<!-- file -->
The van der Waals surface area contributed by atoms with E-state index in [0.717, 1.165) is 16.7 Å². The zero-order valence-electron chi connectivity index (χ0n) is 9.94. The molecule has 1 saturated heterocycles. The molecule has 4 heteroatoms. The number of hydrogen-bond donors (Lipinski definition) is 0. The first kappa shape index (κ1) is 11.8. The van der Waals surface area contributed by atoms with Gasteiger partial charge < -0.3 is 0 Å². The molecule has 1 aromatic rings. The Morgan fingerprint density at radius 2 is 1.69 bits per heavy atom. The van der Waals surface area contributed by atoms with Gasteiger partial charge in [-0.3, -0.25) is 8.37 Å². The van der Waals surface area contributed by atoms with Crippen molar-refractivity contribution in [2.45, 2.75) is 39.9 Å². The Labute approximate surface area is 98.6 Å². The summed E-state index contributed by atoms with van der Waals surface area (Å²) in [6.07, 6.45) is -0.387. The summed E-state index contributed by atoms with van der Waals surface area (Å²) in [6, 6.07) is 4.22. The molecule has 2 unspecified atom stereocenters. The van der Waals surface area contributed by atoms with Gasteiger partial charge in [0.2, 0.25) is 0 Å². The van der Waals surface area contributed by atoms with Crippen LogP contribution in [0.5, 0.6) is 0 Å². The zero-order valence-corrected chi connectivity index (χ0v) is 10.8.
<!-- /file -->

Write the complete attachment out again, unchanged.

The van der Waals surface area contributed by atoms with E-state index in [0.717, 1.165) is 16.7 Å². The zero-order valence-electron chi connectivity index (χ0n) is 9.94. The molecule has 1 saturated heterocycles. The molecule has 4 heteroatoms. The number of hydrogen-bond donors (Lipinski definition) is 0. The first kappa shape index (κ1) is 11.8. The van der Waals surface area contributed by atoms with Gasteiger partial charge < -0.3 is 0 Å². The molecule has 1 aromatic rings. The Morgan fingerprint density at radius 2 is 1.69 bits per heavy atom. The van der Waals surface area contributed by atoms with Gasteiger partial charge in [-0.3, -0.25) is 8.37 Å². The van der Waals surface area contributed by atoms with Crippen molar-refractivity contribution in [2.45, 2.75) is 39.9 Å². The Labute approximate surface area is 98.6 Å². The summed E-state index contributed by atoms with van der Waals surface area (Å²) in [6.07, 6.45) is -0.387. The summed E-state index contributed by atoms with van der Waals surface area (Å²) in [6, 6.07) is 4.22. The molecule has 2 unspecified atom stereocenters. The van der Waals surface area contributed by atoms with Gasteiger partial charge in [0.2, 0.25) is 0 Å². The van der Waals surface area contributed by atoms with Crippen LogP contribution in [0.5, 0.6) is 0 Å². The zero-order valence-corrected chi connectivity index (χ0v) is 10.8.